A Treasure Trove of Migratory Data
Publishing 25 Years’ Worth of Monarch & Hummingbird Data
Our Big Announcement
For over 25 years, Journey North volunteers have heralded the arrivals and departures of migratory wildlife. Capturing the movement of butterflies and birds across a large geographical range would not have been possible without the involvement of thousands of people who looked to the sky with wonder and curiosity – and then took the time to report their observations to Journey North.
Now, this treasure trove of migratory data is more accessible to scientists than ever before. Journey North has published two data packages with the Environmental Data Initiative (EDI), a central data repository for environmental data.
- Sheehan, N. and L. Weber-Grullon. 2021. Journey North – Monarch Butterfly and Milkweed observations by volunteer community scientists across Central and North America (1996-2020) Ver 1. Environmental Data Initiative. Data contains 227,434 observational records submitted by 42,518 citizen scientists for the period 1996 and 2020. Take me to data package>>
- Sheehan, N. and L. Weber-Grullon. 2021. Journey North – Hummingbird observations by volunteer community scientists across Central and North America (1996-2020) Ver 1. Environmental Data Initiative. Data package contains 164,842 observational records submitted by 30,703 citizen scientists between 1996 and 2020. Take me to data package>>
From Data Collection to Data Stewardship
Publishing these two datasets is the culmination of efforts begun several years ago to improve data management practices for Journey North. Since 1994, citizen scientists have submitted close to 600,000 observational reports to Journey North, making Journey North a data collection powerhouse for migratory species like Monarch Butterflies, hummingbirds, American Robins and Common Loons. In 2019, Nancy Sheehan became the Journey North program coordinator bringing extensive experience in citizen science, data management, community engagement, and participatory research. From the outset, Sheehan recognized the potential gold mine that Journey North’s long-term observational data represented.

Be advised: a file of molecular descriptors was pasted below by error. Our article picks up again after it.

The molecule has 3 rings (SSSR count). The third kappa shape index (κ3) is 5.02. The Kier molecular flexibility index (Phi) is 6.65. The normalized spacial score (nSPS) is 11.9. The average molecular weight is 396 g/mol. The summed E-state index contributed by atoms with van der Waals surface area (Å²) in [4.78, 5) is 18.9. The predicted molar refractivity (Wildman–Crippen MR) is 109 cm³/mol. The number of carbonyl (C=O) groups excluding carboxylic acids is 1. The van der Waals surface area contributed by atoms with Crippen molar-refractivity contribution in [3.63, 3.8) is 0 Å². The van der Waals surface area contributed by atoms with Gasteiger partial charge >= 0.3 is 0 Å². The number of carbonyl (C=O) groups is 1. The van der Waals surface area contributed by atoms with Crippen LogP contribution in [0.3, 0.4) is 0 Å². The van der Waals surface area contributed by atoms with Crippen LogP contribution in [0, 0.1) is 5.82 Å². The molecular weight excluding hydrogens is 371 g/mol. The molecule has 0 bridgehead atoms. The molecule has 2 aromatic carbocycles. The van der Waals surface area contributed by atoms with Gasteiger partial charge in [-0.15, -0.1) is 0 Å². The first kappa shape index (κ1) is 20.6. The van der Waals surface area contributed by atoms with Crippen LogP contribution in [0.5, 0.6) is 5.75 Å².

“It was like finding a treasure. With close to 600,000 records submitted by citizen scientists over 25 years, there was so much unrealized potential to contribute to scientific research about migration and seasonal change.” – Nancy Sheehan, Program Coordinator
Sheehan embraced the challenging work needed to unleash the full potential of this data to contribute to the scientific research. Sheehan targeted a number of data governance tasks first before moving onto broader data management tasks.
Data Preparation, Documentation and Access
Researchers often express skepticism about data collected by volunteers with variable expertise, especially when little information is available that describes what data are collected and how data are verified. Journey North lacked metadata documentation – or “data about the data” – to allay the skeptics.
Starting in the late 1990s, several central data repositories were created to facilitate data sharing, discovery, and archiving. To expand the use and to preserve Journey North data for future discoveries, Journey North data needed to be published to a central environmental data repository. Sheehan determined that now was the time for Journey North to take advantage of these new systems of data stewardship.
“Basically, we needed to be better data stewards of the incredible legacy passed onto us from dedicated Journey North citizen scientists through the years. We needed to ensure that we were meeting FAIR Guiding Principles as data managers — that is we need to ensure that this data is findable, accessible, interoperable and reusable.” – Nancy Sheehan, Program Coordinator